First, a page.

At least 50 Palestinians and five Israeli soldiers were killed yesterday in one of the most bloody days since Palestinian-Israeli violence erupted 18 months ago.
Coming on the heels of Vice President Richard B. Cheney's failed mission to the Middle East, Mr. Powell has no plans "at this moment" to meet with Mr. Arafat during his mission to the region, White House spokesman Ari Fleischer said Friday. Officials said that could change.
Despite the surge in violence, Mr. Bush and Mr. Blair urged Mr. Sharon to comply with the president's demand that Israeli forces be withdrawn "without delay."
As he has since a weeklong blitz of Palestinian suicide bombers left scores of Israeli civilians dead, Mr. Bush renewed his criticism of Mr. Arafat, who has not called for his followers to end the violence in his native tongue.
"In order to earn my trust, somebody must keep their word. And Chairman Arafat has not kept his word. He said he would fight off terror. He hasn't. He needs to speak clearly, in Arabic, to the people of that region and condemn terrorist activities," said the president.
"At the very minimum, he ought to at least say something," Mr. Bush said. "Chairman Arafat has failed in his leadership and he has let the people down. He had opportunity after opportunity to be a leader and he hasn't led."
Mr. Bush has grown increasingly frustrated with Mr. Arafat and in recent days has begun to call on Arab leaders to compel the Palestinian leader to crack down on Islamic militants and suicide bombers. Mr. Powell has said that during his trip he will warn centrist Arab leaders such as Egyptian President Hosni Mubarak and King Abdullah II of Jordan that they will bear responsibility if Palestinian terrorism continues.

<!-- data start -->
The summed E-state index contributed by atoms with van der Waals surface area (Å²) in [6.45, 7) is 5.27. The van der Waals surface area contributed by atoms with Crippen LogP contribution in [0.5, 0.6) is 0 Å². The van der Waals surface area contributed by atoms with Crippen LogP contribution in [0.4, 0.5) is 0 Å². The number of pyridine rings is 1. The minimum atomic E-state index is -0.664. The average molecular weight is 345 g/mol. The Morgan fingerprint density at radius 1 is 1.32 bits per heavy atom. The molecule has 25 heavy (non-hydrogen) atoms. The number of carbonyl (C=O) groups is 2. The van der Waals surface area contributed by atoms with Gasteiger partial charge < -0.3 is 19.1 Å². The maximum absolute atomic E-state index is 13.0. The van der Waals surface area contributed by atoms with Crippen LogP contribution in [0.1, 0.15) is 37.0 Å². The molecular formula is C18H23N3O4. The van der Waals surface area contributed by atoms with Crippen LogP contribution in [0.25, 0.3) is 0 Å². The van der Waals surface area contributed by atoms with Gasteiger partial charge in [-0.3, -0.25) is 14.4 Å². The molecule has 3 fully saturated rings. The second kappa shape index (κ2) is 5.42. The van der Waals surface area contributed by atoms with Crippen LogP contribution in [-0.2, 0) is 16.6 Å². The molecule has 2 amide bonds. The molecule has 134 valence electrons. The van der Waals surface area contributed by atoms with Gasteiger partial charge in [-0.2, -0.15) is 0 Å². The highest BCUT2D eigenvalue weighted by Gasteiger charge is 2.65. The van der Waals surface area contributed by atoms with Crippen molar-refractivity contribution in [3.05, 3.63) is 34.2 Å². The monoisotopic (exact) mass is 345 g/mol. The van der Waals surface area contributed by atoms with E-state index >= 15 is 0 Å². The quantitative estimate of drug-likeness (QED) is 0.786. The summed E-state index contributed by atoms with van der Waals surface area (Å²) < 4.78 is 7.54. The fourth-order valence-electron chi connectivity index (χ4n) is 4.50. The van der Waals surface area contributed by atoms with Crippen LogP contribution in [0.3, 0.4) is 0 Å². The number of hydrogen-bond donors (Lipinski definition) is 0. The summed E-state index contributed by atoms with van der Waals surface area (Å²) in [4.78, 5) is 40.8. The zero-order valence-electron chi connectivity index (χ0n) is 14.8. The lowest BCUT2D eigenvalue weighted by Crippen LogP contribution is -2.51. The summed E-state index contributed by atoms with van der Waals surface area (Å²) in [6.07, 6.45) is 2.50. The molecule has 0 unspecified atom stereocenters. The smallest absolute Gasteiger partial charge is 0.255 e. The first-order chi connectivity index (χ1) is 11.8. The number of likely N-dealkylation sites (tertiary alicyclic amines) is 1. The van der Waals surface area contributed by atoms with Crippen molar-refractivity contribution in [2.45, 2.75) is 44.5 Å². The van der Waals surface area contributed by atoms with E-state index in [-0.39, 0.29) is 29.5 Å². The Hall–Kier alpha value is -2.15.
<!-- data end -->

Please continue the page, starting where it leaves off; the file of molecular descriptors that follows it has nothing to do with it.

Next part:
Mr. Bush and Mr. Blair also agreed the world would be a better place without Iraqi leader Saddam Hussein, but neither said an effort to oust him from power was imminent.
"The world would be better off with him. I can't imagine people not seeing the threat and not holding Saddam Hussein accountable for what he said he would do," Mr. Bush said, referring to Saddam's pursuit of weapons of mass destruction.
The president said that "all options are on the table" for dealing with Saddam.
Mr. Blair said that Britain supports efforts to oust Saddam.
"Any sensible person looking at the position of Saddam Hussein and asking the question, 'Would the region, the world and, not least, the ordinary Iraqi people, be better off without the regime of Saddam Hussein?' the only answer anyone could give to that question would be yes," he said.
At the press conference, Mr. Bush also refuted an Associated Press story Friday that said he had accused former President Bill Clinton of helping create conditions for violence in the Middle East by pushing for peace in the 2000 summit at Camp David that failed.
"Somebody told me there's a story floating around that somehow I am blaming the Clinton administration for what's going on in the Middle East right now. I appreciate what President Clinton tried to do. He tried to bring peace to the Middle East. I am going to try to bring peace to the Middle East," the president said.
In an interview with a British journalist, Mr. Bush said Thursday, "It wasn't all that long ago where a summit was called and nothing happened, and as a result we had significant intifada in the area." White House aides said the criticism was aimed at Mr. Arafat, not Mr. Clinton.